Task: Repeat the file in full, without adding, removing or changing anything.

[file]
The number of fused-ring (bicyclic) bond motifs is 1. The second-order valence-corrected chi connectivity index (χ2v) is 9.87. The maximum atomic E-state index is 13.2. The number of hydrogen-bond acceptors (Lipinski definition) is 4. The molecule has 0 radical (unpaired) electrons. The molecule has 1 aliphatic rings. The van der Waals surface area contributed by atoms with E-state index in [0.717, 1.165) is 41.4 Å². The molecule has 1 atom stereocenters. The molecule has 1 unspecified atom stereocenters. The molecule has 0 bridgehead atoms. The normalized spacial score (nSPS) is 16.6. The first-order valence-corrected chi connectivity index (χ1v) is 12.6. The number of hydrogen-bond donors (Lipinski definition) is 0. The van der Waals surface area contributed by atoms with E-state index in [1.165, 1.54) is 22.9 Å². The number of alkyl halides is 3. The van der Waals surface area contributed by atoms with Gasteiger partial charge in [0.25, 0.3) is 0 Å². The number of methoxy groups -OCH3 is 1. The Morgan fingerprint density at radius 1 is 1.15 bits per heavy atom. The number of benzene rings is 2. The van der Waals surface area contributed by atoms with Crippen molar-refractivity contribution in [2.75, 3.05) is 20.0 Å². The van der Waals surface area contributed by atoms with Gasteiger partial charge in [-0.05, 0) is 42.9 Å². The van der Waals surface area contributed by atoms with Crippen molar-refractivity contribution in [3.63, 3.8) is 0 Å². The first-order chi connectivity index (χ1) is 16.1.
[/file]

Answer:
The number of fused-ring (bicyclic) bond motifs is 1. The second-order valence-corrected chi connectivity index (χ2v) is 9.87. The maximum atomic E-state index is 13.2. The number of hydrogen-bond acceptors (Lipinski definition) is 4. The molecule has 0 radical (unpaired) electrons. The molecule has 1 aliphatic rings. The van der Waals surface area contributed by atoms with E-state index in [0.717, 1.165) is 41.4 Å². The molecule has 1 atom stereocenters. The molecule has 1 unspecified atom stereocenters. The molecule has 0 bridgehead atoms. The normalized spacial score (nSPS) is 16.6. The first-order valence-corrected chi connectivity index (χ1v) is 12.6. The number of hydrogen-bond donors (Lipinski definition) is 0. The van der Waals surface area contributed by atoms with E-state index in [1.165, 1.54) is 22.9 Å². The number of alkyl halides is 3. The van der Waals surface area contributed by atoms with Gasteiger partial charge in [0.25, 0.3) is 0 Å². The number of methoxy groups -OCH3 is 1. The Morgan fingerprint density at radius 1 is 1.15 bits per heavy atom. The number of benzene rings is 2. The van der Waals surface area contributed by atoms with Crippen molar-refractivity contribution in [2.75, 3.05) is 20.0 Å². The van der Waals surface area contributed by atoms with Gasteiger partial charge in [-0.05, 0) is 42.9 Å². The van der Waals surface area contributed by atoms with Crippen molar-refractivity contribution in [3.63, 3.8) is 0 Å². The first-order chi connectivity index (χ1) is 16.1.